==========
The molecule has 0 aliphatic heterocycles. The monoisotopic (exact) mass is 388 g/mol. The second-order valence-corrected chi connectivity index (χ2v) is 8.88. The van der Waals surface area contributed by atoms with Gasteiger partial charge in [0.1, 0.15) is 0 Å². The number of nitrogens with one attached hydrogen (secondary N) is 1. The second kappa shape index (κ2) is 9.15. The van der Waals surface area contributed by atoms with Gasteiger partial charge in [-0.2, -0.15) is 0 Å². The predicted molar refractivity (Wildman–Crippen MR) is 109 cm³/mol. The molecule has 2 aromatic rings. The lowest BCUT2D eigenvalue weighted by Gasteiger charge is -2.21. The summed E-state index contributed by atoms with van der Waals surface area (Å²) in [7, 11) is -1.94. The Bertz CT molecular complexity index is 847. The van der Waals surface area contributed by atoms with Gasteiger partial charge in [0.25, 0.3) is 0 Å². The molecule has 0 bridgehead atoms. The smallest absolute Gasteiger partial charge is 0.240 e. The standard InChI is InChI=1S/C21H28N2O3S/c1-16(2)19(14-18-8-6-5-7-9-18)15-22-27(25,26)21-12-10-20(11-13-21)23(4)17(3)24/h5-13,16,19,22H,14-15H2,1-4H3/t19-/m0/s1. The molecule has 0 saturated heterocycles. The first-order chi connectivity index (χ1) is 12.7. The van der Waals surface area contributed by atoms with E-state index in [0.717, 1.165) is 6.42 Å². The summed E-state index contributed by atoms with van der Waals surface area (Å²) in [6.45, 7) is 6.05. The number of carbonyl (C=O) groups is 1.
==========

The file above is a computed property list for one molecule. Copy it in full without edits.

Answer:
The molecule has 0 aliphatic heterocycles. The monoisotopic (exact) mass is 388 g/mol. The second-order valence-corrected chi connectivity index (χ2v) is 8.88. The van der Waals surface area contributed by atoms with Gasteiger partial charge in [0.1, 0.15) is 0 Å². The number of nitrogens with one attached hydrogen (secondary N) is 1. The second kappa shape index (κ2) is 9.15. The van der Waals surface area contributed by atoms with Gasteiger partial charge in [-0.2, -0.15) is 0 Å². The predicted molar refractivity (Wildman–Crippen MR) is 109 cm³/mol. The molecule has 2 aromatic rings. The lowest BCUT2D eigenvalue weighted by Gasteiger charge is -2.21. The summed E-state index contributed by atoms with van der Waals surface area (Å²) in [7, 11) is -1.94. The Bertz CT molecular complexity index is 847. The van der Waals surface area contributed by atoms with Gasteiger partial charge in [0.25, 0.3) is 0 Å². The molecule has 0 bridgehead atoms. The smallest absolute Gasteiger partial charge is 0.240 e. The standard InChI is InChI=1S/C21H28N2O3S/c1-16(2)19(14-18-8-6-5-7-9-18)15-22-27(25,26)21-12-10-20(11-13-21)23(4)17(3)24/h5-13,16,19,22H,14-15H2,1-4H3/t19-/m0/s1. The molecule has 0 saturated heterocycles. The first-order chi connectivity index (χ1) is 12.7. The van der Waals surface area contributed by atoms with E-state index in [0.717, 1.165) is 6.42 Å². The summed E-state index contributed by atoms with van der Waals surface area (Å²) in [6.45, 7) is 6.05. The number of carbonyl (C=O) groups is 1.